Socrates says, as he awaits his own death, that death has to be one of two things: either it is "like being nothing, and the dead man has no perception of anything," or it is a "sort of change and migration of the soul" to another place.
The first proposition can be disputed on the grounds that life is good—that being human is about perceiving and feeling and that an end to that would be tragic, something to be dreaded. In short, if to die is really to sleep forever, it is hardly the self-evident good that Socrates attempts to portray it as. Some people could reasonably not see it that way.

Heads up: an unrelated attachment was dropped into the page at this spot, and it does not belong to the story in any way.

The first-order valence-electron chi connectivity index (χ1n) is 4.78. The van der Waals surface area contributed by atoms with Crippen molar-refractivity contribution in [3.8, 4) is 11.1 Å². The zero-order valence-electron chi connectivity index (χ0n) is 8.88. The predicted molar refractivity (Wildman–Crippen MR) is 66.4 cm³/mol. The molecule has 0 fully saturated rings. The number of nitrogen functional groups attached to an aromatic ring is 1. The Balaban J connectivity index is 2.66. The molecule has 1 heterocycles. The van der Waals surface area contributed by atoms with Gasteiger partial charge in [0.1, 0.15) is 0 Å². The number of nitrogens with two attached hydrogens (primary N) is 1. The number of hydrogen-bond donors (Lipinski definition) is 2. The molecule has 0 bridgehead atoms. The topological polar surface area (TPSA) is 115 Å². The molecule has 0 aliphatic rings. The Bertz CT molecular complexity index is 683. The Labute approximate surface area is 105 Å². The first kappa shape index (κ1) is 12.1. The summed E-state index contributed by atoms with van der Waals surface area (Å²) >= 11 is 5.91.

His second possibility is even more contentious, for he is assuming that he will be judged after his death and that his judgment will result in his fellowship with other good men. In other words, he assumes that, if his soul survives his death and he is still conscious in the afterlife, that it will be pleasant. It assumes that the injustices of the world are not present in the afterlife, that "there...
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